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cj_berlin

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Reply with quote  #16 
Curt,

NIC teaming works on layer 2 so you get ONE interface per team presented to the OS and just treat it as a single card.

Having multiple independent NICs plugged into the same switch doesn't usually make much sense, except in a virtualization host scenario where the NICs do not have IP config attached to them.

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Evgenij Smirnov

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nikolas.e

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Reply with quote  #17 
Evgenij thank you so much for the information.

Example :

Server with one "quad port nic card". Before promoting the server to a domain controller i am going to setup nic teaming on my "quad port nic"

2 Ports will be active
1 Port will be standby


Guys sorry for asking to much and becoming boring but i need to verify this.

A Server with one NIC that has 4 Ports(Quad Port NIC) is exactly the same thing as other Server that has 4 Different NIC on it. Correct? I should treat it as the same thing and setup my nic teaming on a quad port nic with out worries.

Reply to me that i am correct  and that will make my day. [smile]







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cj_berlin

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Reply with quote  #18 
Yes, from the teaming point of view, a port is a port, the internal workings of the hardware don't matter. From the redundancy point of view, however, it's different: If a quad port NIC fails, four ports fail. If you have two dual port NICs and one card fails, you only lose two ports.
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Evgenij Smirnov

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cspanburgh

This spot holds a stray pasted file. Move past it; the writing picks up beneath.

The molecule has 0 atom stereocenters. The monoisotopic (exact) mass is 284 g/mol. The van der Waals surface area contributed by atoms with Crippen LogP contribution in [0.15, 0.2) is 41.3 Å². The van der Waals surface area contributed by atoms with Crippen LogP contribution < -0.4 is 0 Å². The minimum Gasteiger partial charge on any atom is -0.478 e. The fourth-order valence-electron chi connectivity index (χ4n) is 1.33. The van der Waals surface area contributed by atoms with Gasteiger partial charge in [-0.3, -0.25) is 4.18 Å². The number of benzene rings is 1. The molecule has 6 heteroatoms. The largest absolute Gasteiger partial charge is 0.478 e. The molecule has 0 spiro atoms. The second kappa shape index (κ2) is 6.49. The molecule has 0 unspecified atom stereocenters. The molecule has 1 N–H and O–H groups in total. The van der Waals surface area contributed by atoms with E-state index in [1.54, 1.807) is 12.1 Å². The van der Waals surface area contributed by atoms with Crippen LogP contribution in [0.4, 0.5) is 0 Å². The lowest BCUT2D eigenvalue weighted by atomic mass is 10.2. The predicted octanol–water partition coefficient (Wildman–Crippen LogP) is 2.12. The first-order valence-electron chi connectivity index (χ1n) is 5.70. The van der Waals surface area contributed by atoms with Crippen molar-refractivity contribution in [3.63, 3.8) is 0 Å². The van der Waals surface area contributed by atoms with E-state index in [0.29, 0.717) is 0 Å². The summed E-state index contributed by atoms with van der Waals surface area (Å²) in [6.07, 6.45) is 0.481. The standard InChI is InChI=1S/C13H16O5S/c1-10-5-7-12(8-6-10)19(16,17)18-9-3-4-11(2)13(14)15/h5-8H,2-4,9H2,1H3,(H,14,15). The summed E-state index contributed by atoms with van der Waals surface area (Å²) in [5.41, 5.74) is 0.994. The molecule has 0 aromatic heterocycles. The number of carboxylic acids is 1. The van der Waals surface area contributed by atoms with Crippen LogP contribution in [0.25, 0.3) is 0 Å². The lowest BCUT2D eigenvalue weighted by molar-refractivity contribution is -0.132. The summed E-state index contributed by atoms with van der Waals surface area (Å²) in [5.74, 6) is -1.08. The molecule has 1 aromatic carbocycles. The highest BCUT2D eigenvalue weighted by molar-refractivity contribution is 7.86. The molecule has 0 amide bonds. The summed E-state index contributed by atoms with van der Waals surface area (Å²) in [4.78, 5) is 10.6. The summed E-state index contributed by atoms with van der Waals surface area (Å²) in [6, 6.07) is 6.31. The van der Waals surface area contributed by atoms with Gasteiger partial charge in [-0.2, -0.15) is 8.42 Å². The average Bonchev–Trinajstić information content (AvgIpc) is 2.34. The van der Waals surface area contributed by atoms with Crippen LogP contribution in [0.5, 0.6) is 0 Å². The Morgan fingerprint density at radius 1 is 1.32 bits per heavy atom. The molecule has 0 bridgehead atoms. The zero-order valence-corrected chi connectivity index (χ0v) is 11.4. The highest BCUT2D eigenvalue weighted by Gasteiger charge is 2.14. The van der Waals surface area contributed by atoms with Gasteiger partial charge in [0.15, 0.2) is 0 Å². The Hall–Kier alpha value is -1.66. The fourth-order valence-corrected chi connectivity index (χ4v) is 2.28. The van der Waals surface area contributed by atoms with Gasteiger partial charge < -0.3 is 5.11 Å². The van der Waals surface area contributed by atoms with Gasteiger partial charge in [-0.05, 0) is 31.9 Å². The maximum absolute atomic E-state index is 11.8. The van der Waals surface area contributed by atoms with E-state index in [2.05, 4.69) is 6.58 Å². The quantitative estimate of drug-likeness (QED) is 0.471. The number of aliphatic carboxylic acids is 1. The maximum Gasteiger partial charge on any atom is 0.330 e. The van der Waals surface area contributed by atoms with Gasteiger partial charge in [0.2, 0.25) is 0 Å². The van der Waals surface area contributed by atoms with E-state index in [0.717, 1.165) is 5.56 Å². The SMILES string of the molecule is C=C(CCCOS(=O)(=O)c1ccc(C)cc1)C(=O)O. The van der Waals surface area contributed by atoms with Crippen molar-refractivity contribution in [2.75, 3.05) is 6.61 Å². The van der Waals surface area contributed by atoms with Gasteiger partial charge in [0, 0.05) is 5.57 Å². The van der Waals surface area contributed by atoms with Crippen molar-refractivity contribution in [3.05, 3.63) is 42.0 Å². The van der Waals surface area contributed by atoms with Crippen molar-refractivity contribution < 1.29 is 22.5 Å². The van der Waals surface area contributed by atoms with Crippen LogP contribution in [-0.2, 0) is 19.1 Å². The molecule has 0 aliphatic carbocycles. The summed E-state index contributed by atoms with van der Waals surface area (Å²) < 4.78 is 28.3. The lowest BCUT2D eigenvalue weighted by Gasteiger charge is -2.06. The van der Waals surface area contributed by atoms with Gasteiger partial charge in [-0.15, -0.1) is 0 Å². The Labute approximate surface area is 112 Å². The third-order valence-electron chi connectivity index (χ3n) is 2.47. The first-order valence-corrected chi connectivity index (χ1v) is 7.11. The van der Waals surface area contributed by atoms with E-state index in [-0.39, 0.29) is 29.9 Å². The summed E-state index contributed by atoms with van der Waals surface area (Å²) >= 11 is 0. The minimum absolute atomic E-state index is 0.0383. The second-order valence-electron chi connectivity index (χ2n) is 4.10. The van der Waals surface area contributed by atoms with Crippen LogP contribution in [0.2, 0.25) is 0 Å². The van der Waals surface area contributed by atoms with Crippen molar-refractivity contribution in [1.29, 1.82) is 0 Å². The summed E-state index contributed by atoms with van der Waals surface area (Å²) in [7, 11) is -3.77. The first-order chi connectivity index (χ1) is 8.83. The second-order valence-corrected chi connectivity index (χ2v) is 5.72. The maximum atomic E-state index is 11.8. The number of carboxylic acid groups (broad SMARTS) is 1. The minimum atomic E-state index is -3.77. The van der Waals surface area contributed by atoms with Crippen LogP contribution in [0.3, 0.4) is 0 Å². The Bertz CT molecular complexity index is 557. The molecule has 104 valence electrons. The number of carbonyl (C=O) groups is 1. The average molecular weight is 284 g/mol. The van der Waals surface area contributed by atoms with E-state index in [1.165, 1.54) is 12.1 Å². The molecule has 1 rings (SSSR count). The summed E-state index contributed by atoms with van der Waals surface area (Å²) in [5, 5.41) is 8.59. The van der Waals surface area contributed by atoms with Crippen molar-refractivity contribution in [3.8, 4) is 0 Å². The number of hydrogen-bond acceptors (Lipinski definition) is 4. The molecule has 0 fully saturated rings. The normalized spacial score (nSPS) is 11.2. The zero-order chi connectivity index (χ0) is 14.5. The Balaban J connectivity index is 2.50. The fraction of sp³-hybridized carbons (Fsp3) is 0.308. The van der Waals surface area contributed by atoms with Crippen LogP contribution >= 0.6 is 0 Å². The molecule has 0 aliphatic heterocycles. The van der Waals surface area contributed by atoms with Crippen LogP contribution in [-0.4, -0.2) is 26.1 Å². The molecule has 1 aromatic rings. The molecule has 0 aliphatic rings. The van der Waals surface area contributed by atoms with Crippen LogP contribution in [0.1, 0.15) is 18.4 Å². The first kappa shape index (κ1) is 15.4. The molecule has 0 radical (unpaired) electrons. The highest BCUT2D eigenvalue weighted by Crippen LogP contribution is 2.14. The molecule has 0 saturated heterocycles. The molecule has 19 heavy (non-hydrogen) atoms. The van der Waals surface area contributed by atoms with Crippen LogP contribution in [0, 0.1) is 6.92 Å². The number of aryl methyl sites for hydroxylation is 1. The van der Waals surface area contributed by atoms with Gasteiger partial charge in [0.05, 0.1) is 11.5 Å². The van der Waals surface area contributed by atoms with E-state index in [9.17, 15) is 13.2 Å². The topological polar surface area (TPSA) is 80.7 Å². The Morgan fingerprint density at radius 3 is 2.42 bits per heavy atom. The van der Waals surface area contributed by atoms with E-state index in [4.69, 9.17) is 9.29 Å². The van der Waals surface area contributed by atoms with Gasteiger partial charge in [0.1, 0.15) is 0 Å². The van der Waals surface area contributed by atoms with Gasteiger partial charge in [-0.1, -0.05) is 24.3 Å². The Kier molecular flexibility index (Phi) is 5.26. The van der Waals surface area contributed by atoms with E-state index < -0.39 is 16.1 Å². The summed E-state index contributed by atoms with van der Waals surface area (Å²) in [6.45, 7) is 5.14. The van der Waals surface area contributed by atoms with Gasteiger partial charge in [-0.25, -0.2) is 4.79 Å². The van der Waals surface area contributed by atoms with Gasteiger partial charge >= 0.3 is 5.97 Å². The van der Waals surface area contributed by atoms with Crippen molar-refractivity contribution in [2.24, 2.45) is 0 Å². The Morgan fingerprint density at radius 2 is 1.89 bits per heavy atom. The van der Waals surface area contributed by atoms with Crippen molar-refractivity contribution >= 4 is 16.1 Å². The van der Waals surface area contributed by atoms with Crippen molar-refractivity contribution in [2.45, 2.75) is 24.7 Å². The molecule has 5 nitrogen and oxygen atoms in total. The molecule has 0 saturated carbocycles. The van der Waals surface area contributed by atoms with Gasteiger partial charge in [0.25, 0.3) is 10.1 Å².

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Reply with quote  #19 
  • I hope that Mark will cover some of this in his 2016 talk at Techextravaganza in Aug. in Atlanta.

    So for my clarity:
  • A four point NIC could be a point of failure.
  • Two or even 4 dual port NICs with Teaming provides better Layer 2 redundancy.
  • Teaming does not impede data transfer.

Now, at a few data centers when I dealt with more hardware, we installed a NIC for hardware monitoring.   But I forgot how that worked.  I have seen how some techs deploy server monitoring through the same NIC that the application uses and the system either performed poorly or was just overwhelmed by all the polling.  

As we all know there is a tendency to blame the application.  I deal more with the cloud now but I also have clients who have hosted systems.  In the past I have dealt with Techs managing the hosted systems of their clients and I was often disappointed in their troubleshooting abilities.  

Has anyone had virtual NIC issues with host systems using teaming on the physical layer?


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Curt Spanburgh
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nikolas.e

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Reply with quote  #20 
Quote:
Originally Posted by cj_berlin
Yes, from the teaming point of view, a port is a port, the internal workings of the hardware don't matter. From the redundancy point of view, however, it's different: If a quad port NIC fails, four ports fail. If you have two dual port NICs and one card fails, you only lose two ports.



Thank you so much for your answer. Now its more clear to me. 

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